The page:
Gender roles also influence elision in Japanese. It is considered masculine to elide, especially the final u of the polite verb forms, but women are traditionally encouraged to do the opposite. However, excessive elision is generally viewed as basilectic, and inadequate elision is seen as overly fussy or old-fashioned. Some nonstandard dialects, such as Satsuma-ben, are known for their extensive elision.
It is common for successive o sounds to be reduced to a single o sound, as is frequently encountered when the particle を is followed by the beautifying or honorific お. See Japanese particles and Honorific speech in Japanese.


Latin poetry featured frequent elision, with syllables being dropped to fit the meter or for euphony. Words ending in vowels would elide with the following word if it started with a vowel or h; words ending with -m would also be elided in the same way. In writing, unlike in Greek, this would not be shown, with the normal spelling of the word represented. For instance, line 5 of Virgil's Aeneid is written as "multa quoque et bello passus, dum conderet urbem", even though it would be pronounced as "multa quoquet bello passus, dum conderet urbem".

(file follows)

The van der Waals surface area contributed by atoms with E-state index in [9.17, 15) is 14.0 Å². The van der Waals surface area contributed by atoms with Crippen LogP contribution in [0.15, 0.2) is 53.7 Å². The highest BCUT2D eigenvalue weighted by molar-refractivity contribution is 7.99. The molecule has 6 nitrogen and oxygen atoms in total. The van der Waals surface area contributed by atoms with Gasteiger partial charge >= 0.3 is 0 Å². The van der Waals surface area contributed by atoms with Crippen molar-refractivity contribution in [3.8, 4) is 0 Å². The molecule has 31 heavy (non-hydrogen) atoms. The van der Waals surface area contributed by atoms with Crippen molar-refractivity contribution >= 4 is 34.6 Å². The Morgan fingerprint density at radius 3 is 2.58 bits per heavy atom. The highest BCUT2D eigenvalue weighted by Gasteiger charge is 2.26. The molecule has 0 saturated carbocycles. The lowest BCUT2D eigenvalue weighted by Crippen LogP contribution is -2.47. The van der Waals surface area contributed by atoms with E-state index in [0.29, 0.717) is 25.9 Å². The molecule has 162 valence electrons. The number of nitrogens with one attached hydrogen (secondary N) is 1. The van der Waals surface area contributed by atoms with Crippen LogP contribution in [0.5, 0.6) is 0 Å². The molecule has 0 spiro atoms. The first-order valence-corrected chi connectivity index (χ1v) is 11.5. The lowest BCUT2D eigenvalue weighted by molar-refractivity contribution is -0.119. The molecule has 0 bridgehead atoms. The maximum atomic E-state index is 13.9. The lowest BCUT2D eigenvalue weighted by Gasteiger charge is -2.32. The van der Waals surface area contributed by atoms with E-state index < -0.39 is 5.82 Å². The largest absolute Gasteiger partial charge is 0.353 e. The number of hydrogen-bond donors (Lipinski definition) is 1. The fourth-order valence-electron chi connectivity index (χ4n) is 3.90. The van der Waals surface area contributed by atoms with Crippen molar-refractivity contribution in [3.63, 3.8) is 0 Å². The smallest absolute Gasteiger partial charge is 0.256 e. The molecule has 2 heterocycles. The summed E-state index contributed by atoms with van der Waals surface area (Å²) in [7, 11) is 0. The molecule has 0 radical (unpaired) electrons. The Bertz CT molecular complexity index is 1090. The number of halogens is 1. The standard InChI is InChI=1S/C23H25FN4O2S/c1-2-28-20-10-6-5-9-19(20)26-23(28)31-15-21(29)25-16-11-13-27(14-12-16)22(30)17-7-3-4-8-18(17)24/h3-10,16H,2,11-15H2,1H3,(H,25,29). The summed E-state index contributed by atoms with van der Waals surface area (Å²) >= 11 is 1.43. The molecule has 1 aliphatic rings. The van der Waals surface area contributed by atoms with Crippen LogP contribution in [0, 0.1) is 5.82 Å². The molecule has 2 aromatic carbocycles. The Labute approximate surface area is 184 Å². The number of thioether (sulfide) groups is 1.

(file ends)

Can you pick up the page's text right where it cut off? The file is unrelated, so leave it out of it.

Other examples of elision in Latin literature include:
Dropping sounds in connected speech by native speakers is very common in this language from Kerala, southern India. For example, entha becomes ntha and ippol becomes ippo.


The change of Latin into the Romance languages included a significant amount of elision, especially syncope. Spanish has these examples:
In addition, speakers often employ crasis or elision between two words to avoid a hiatus caused by vowels: the choice of which to use depends upon whether or not the vowels are identical.
A frequent informal use is the elision of d in the past participle suffix -ado, pronouncing cansado as cansao. The elision of d in -ido is considered even more informal, but both elisions common in Andalusian Spanish. Thus, the Andalusian quejío for quejido has entered Standard Spanish as a term for a special feature of Flamenco singing. Similar distinctions are made with the words bailaor and cantaor as contracted versions of the literal translations for dancer and singer exclusively used for Flamenco, compared to the bailarín and cantante of standard Spanish. The perceived vulgarity of the silent d may lead to hypercorrections like *bacalado for bacalao or *Bilbado for Bilbao.


has a set of rules for elision. They are categorised into classes based on the phoneme where elision occurs:
Class namePhoneme
Aaythakkurukkamthe special character akh


Elision is a major feature of Welsh, found commonly in verb forms, such as in the following examples: